TIC 400799224 is misbehaving. This previously obscure faint star appears in the background of images taken by the planet-hunting Transiting Exoplanet Survey Satellite (TESS) between March and May 2019, and then again in April and May this year.


The images show the star dimming, dropping to 20% of its peak brightness in just a few hours before recovering slightly, dimming again, and ending up back where it started two days later.

Since astronomers started monitoring large numbers of stars with the precision required to catch the transit of tiny exoplanets across the face of their parent stars, there have been a steadily increasing number of ‘dipping stars’.

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Illustration showing a ring of dust orbiting Boyajian’s Star. Credit: NASA/JPL-Caltech

Kepler, the predecessor of TESS, was particularly useful in spotting them, and was responsible for the identification of the most famous example, Boyajian’s Star.

This object, first identified by participants in the Planet Hunters citizen science project, showed such dramatic brightness variations that for a while the most plausible explanation was the presence of an ‘alien megastructure’ around the star.

Follow-up observations soon revealed that intervening dust – not aliens with grand plans – were responsible for the behaviour of Boyajian’s Star.

In the case of TIC 400799224, there were observations already on hand, thanks to the Evryscope project, which has been scanning the sky nightly since 2017, and ASAS-SN, a survey built to hunt supernovae.

These archive observations, plus a targeted follow-up with the global network of telescopes belonging to the Las Cumbres Observatory, also reveal shallower dips that happen frequently, each accounting for a drop of a few per cent in the system’s total brightness, as well as a regular cycle of brightening and fading with a period of about 20 days.

So what’s going on? So-called ‘speckle’ imaging, which uses short exposures to capture ultra-sharp images in moments where the air above the observatory is suddenly still, reveals that the system is a binary, with two probably young stars in orbit around each other.

The system does shine more brightly than expected in longer-wavelength light, which suggests the presence of dust in the system, and this turns out to be key to the mystery: something is producing substantial amounts of dust, which is blocking light from at least one of the two stars.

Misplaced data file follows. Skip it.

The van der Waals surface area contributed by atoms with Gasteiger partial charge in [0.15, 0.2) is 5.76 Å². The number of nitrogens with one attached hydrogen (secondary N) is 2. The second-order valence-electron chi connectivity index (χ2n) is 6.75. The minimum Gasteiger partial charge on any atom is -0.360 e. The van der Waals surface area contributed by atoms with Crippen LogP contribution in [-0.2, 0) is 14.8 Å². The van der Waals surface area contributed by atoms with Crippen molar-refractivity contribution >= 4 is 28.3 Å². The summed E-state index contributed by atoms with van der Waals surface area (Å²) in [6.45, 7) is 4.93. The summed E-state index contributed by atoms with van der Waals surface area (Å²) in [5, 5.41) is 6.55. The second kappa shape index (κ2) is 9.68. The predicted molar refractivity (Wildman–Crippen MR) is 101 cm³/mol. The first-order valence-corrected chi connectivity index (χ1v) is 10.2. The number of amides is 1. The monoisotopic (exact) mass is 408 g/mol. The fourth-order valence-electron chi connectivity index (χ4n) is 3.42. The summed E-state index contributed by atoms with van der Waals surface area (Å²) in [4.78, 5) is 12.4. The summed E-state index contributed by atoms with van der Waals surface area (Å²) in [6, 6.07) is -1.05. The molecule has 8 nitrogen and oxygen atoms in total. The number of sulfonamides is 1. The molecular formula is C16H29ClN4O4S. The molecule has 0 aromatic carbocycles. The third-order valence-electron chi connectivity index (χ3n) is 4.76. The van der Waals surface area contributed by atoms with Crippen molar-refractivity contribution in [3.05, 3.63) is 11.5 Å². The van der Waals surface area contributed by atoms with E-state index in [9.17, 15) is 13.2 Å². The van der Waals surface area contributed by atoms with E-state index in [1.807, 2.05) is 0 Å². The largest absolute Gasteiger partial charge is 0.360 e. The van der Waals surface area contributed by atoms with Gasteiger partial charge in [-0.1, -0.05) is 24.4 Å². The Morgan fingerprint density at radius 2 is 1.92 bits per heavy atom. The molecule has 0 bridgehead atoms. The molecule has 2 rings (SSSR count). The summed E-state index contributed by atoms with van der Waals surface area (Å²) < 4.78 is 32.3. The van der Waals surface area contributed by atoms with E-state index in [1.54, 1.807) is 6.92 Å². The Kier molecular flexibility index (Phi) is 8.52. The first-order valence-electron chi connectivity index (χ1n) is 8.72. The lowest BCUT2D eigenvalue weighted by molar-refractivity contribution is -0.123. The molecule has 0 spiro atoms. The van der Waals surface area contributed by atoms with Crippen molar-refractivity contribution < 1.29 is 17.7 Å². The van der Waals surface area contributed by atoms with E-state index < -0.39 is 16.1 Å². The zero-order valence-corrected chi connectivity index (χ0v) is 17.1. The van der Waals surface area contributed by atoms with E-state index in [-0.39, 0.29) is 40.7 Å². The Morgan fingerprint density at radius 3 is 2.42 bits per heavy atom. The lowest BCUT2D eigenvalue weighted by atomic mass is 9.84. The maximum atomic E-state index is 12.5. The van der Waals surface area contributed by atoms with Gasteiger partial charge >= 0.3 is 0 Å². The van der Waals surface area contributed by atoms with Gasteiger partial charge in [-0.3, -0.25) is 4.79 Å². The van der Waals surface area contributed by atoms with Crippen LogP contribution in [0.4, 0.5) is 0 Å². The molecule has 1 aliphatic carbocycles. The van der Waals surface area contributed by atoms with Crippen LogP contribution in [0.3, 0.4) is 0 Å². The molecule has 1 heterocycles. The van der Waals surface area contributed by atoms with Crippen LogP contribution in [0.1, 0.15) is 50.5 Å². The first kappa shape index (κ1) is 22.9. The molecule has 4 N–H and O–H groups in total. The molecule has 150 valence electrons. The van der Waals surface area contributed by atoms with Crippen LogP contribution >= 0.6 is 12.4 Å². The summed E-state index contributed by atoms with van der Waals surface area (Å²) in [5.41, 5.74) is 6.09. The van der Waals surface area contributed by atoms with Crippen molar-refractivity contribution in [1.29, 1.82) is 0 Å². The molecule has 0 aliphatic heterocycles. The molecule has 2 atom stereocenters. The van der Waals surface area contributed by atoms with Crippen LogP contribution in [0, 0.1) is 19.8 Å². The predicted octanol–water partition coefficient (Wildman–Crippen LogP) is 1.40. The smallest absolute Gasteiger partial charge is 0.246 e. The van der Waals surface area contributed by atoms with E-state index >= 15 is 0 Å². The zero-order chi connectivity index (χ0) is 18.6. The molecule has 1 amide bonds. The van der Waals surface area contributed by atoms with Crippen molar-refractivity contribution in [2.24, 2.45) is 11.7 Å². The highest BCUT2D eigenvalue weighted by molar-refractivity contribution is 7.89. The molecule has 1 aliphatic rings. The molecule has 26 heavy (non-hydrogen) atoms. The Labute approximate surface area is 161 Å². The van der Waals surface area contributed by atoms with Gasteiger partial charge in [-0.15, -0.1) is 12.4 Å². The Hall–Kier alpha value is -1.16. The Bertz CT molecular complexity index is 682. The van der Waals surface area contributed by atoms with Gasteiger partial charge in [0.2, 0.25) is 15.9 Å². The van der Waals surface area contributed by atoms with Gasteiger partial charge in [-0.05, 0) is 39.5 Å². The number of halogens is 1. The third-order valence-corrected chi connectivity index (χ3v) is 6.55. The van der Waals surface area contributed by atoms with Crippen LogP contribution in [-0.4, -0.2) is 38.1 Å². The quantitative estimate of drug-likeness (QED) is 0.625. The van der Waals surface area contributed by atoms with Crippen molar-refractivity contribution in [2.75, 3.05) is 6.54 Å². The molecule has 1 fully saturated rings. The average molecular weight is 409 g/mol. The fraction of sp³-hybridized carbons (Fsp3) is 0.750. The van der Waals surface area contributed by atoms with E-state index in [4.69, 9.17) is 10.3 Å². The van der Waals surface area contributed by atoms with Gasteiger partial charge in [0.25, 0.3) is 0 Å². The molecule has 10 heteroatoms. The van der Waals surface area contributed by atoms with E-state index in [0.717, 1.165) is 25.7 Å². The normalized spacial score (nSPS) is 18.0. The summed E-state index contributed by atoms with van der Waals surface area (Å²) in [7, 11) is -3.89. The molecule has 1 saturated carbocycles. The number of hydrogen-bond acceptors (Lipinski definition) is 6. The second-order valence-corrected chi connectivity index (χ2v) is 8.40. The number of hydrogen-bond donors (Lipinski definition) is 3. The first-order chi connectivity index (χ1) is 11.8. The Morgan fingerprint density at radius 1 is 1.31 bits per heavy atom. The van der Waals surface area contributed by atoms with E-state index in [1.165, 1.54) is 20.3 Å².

The researchers have worked out that, given the size of the dips that we see, if an object the size of the largest asteroid in our Solar System, Ceres, was reduced to rubble it would produce enough dust to keep TIC 400799224 dipping for 8,000 years.

Dwarf planet Ceres. Credit: NASA/JPL-Caltech
Dwarf planet Ceres, as seen by NASA's Dawn mission. Credit: NASA/JPL-Caltech

Rather than invoke such a catastrophic event, however, the team think the most likely scenario involves a large orbiting asteroid that is colliding repeatedly with smaller objects that lie in its way, which produces dust with each collision.

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Is that the right explanation? Right now I’ve no idea – that’s why studying these unusual objects is such fun.

At a normal magnitude of +12.6, the star is bright enough for back-garden observers to keep an eye on it; whatever is going on around TIC 400799224, more observations from all sorts of telescopes are key to understanding it.

Chris Lintott was reading Mysterious Dust-emitting Object Orbiting TIC 400799224 by Brian P Powel. Read it online at: arxiv.org.


This article originally appeared in the December 2021 issue of BBC Sky at Night Magazine.


Chris Lintott, University of Oxford astronomer, BBC The Sky at Night presenter.
Chris LintottAstrophysicist

Chris Lintott is a Professor of Astrophysics at the University of Oxford and a co-host of BBC's The Sky at Night.